Area code 386
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Area code 386 is an American telephone area code in northern Florida. It is one of the few area codes in North America which is not contiguous. Area code 904 and Area code 352 lie in between the two portions of area code 386. The largest city in area code 386 is Deltona.
Area code 386 covers the entire area of the following counties: Columbia, Flagler, Hamilton, Lafayette, Suwannee, and Union. The vast majority of Volusia County with the exception of the unincorporated area of Osteen (Southwest Volusia County) area is covered as well. Daytona Beach and its suburbs are by far the most populated cities in 386. The northernmost part of Alachua County is also covered by this area code. Putnam County is split between three area codes: 386, 904, and 352.
As noted above, area code 386 is split into two noncontiguous sections. If one thinks of the area represented by the two portions of area code 386 and area code 904 as a figure somewhat resembling the numeral "7" (but with an obtuse, not acute, angle), then area code 386 is the left and bottom portions, while area code 904 is the right/top portion of the area. The left or north/west portion is immediately south of the Georgia border, east of the Tallahassee area, and west of the Jacksonville area. Lake City is near the center of this portion of the area code. The bottom or south/east portion of the area code is on the Atlantic coast south of the St. Augustine area and north of Brevard County.
Once the area became too large to be served by one area code, The Daytona Beach/Halifax Area Chamber of Commerce discovered that area code 386 was not assigned to any other territory. The numbers 386 spell out "FUN" on a phone keypad, and was a perfect device to promote the Fun Coast area. Other government officials and residents were recruited to lobby the Florida Public Service Commission to obtain this area code for the area.
Area code 386, which was put into service in July 2001, is one of a few examples of how rapid population growth (and explosive growth in unexpected areas) coupled with an increase in auxiliary devices (such as cell phones and pagers) has led to some unusual, unorthodox, and often controversial solutions to dividing up "full" Area codes.
When the current area code system was implemented in 1947, the entire state was in area code 305. In 1953, the southwestern part of the state became area code 813, while 305 continued to serve the rest of the state. In 1965, everything north of Orlando and the Space Coast was given area code 904. There remained three area codes in Florida until the mid-1980s, when Florida's explosive growth forced further divisions.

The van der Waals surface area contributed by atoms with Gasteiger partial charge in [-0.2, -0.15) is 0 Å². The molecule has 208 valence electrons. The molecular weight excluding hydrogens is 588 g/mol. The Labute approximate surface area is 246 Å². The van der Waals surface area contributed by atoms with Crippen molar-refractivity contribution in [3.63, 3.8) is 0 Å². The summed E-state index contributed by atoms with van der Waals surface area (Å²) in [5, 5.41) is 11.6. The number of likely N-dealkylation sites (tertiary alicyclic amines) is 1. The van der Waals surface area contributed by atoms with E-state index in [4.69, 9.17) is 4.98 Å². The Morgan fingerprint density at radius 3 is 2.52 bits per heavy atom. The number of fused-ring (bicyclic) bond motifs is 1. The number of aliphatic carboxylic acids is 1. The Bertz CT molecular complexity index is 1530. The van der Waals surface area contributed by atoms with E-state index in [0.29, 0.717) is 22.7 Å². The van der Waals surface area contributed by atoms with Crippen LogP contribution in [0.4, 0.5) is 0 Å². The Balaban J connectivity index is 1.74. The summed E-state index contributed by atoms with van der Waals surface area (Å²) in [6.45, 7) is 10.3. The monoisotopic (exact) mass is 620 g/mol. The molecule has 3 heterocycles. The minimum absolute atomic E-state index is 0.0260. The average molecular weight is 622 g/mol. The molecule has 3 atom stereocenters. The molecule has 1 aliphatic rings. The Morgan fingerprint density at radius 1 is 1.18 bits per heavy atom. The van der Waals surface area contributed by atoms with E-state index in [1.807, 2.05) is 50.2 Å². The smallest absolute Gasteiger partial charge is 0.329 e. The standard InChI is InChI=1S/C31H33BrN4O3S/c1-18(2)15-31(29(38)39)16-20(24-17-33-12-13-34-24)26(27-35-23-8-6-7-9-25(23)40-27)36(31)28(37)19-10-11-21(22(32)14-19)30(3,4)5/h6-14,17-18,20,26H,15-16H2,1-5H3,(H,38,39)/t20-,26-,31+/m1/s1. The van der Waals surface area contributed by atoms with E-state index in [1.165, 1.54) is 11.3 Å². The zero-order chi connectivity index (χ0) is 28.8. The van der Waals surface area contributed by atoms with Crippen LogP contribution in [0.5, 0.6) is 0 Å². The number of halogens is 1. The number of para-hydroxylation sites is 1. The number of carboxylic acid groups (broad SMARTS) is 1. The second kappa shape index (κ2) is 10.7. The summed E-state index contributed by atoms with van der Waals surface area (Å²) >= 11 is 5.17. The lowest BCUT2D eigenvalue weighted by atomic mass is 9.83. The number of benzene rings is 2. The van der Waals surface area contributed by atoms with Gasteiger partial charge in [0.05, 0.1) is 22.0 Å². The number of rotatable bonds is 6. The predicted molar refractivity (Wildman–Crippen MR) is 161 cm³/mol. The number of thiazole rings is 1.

In 1997, the old 904 area code was split three ways. Most of the Florida Panhandle was split off to become area code 850, Gainesville and the Nature Coast became area code 352 while Jacksonville and Daytona Beach remained in area code 904. This was believed to be a long-term solution until the advent of cell phones, pagers, and other auxiliary devices caused the 904 area code to come close to exhaustion within only four years' time. This development, along with the rapid growth of both Jacksonville and Daytona Beach, made it obvious that the two cities would need to be in separate area codes. However, when plans were being drawn up for the split, it was discovered that the northwestern portion of the old 904 area code was too large to stay in 904, even though it was not growing as fast as the areas closer to Jacksonville. While this northwest portion of 904 was not nearly large enough for its own area code, the two area codes nearest to 904, 850 and 352, were growing too quickly to absorb this portion of 904. This left only three viable solutions – split the Jacksonville metro area, overlay 904 with a second code, or make two non-contiguous sections of a new area code. The Florida Public Service Commission, the body who oversees Area code development in Florida, opted for the third solution, and these two non-contiguous sections became area code 386. There were some on the commission who see the odd split in area code 386 as a temporary measure. However, under current projections, 386 will remain in its noncontiguous state beyond 2040. Despite the rapid growth of the Daytona Beach area, it is nowhere near exhausting.
When area code 386 was formed, DeBary and Deltona, which had been in 407, was switched from 407 to 386. In the interim permissive dialing period for DeBary, it was reachable in area codes 407 and 386 but never in area code 904.
- "Officials Hang on for New Area Code Split Imminent for 904 Calling Area". The Daytona Beach News-Journal. June 16, 1999.
- "PSC Set to Release Area Code Proposal". The Daytona Beach News-Journal. August 17, 2000.
- [dead link]"Area Code F-U-N Is About to Begin". Florida Public Service Commission. February 11, 2001.
-  (PDF format). North American Numbering Plan Administration.
- NANPA Area Code Map of Florida
- Florida's Area Code History
- List of exchanges from AreaCodeDownload.com, 386 Area Code
|Florida area codes: 239, 305, 321, 352, 386, 407, 561, 727, 754, 772, 786, 813, 850, 863, 904, 941, 954|
|North: 229, 904, 912|
|West: 352, 850||area code 386||East: 904, Atlantic Ocean|
|South: 321/407, 352|
|Georgia area codes: 229, 404, 470, 478, 678, 706, 762, 770, 912|